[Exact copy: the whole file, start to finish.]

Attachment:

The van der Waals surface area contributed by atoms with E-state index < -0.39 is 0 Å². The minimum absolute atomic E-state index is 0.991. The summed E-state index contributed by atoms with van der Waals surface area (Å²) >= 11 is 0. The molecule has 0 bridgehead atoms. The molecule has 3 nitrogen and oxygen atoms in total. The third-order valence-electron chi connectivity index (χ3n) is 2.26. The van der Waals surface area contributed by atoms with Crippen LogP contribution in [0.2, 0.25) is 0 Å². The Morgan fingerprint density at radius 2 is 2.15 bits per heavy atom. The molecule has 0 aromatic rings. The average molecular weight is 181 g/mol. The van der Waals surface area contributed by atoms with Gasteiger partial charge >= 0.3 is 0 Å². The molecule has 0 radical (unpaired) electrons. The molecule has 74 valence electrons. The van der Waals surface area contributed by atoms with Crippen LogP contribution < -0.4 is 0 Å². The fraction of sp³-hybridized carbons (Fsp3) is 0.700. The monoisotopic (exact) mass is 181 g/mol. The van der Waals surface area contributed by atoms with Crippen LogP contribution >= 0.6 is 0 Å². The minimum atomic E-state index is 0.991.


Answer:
The van der Waals surface area contributed by atoms with E-state index < -0.39 is 0 Å². The minimum absolute atomic E-state index is 0.991. The summed E-state index contributed by atoms with van der Waals surface area (Å²) >= 11 is 0. The molecule has 0 bridgehead atoms. The molecule has 3 nitrogen and oxygen atoms in total. The third-order valence-electron chi connectivity index (χ3n) is 2.26. The van der Waals surface area contributed by atoms with Crippen LogP contribution in [0.2, 0.25) is 0 Å². The Morgan fingerprint density at radius 2 is 2.15 bits per heavy atom. The molecule has 0 aromatic rings. The average molecular weight is 181 g/mol. The van der Waals surface area contributed by atoms with Gasteiger partial charge >= 0.3 is 0 Å². The molecule has 0 radical (unpaired) electrons. The molecule has 74 valence electrons. The van der Waals surface area contributed by atoms with Crippen LogP contribution < -0.4 is 0 Å². The fraction of sp³-hybridized carbons (Fsp3) is 0.700. The monoisotopic (exact) mass is 181 g/mol. The van der Waals surface area contributed by atoms with Crippen LogP contribution >= 0.6 is 0 Å². The minimum atomic E-state index is 0.991.